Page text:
April 16, 2018
Neighbour disputes – timeline for a court application and how a barrister can help
Most neighbour disputes are about boundaries, rights of way, trespass and restrictive covenants. They all start the same way with the “claimant” filing a Claim Form at court. This summarises what he/she wants in a couple of sentences and a solicitor usually does this on their behalf. The claim is explained fully in “Particulars of Claim” which a specialist property barrister writes, with the information and documents you provide. The “defendant” then “acknowledges service” of the documents they are sent. They can admit the claim or, if they deny it, responded with a “Defence” which puts their case in detail.
Following this, perhaps a couple of months after the Claim Form is filed, there is a Case Management Conference at court where the judge decides what things each side needs to do and when to prepare the dispute for trial. You brief your barrister to represent you at that Conference. The Judge decides the various steps, exchanging relevant documents and witness statements, arranging expert evidence, and sets dates for each one. Typically those steps could take 6 months.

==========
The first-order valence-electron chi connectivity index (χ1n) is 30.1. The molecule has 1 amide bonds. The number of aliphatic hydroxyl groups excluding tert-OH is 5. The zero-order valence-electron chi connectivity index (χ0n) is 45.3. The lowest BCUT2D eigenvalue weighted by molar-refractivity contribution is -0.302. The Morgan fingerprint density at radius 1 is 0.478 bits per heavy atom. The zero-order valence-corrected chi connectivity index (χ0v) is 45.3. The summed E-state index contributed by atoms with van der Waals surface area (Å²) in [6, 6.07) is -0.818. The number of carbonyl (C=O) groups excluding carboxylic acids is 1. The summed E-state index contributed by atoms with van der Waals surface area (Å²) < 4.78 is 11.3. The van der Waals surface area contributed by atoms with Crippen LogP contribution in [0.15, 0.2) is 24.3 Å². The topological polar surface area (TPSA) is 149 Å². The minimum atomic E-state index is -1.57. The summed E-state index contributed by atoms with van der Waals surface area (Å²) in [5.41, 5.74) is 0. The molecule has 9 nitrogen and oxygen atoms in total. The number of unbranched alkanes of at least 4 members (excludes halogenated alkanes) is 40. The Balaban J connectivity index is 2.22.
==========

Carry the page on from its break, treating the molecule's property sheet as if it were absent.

Then the case will be given a trial date, which depends on when a judge and a courtroom are available, and when the parties and their barristers and witnesses are all available. From start to trial usually takes not less than a year.
Urgent neighbour disputes.
If there is urgency, for example because the neighbour has blocked the vent of your boiler or has locked a gate so that you can’t get your car in or out, you can apply for an “interim” or temporary order. This is an injunction to keep things as they were before until trial. You can apply for this, with a witness statement, when you file the Claim Form. There will then be a court hearing within days, or even within a day if there is danger to life or property.
Our experienced property barristers are able to tackle the most challenging cases. To instruct one of our legal team, first read our simple step-by-step guide, then get in touch with the clerks in our central Brighton office who will be able to advise you on who can best help you with your dispute.
By Paul Ashwell | Property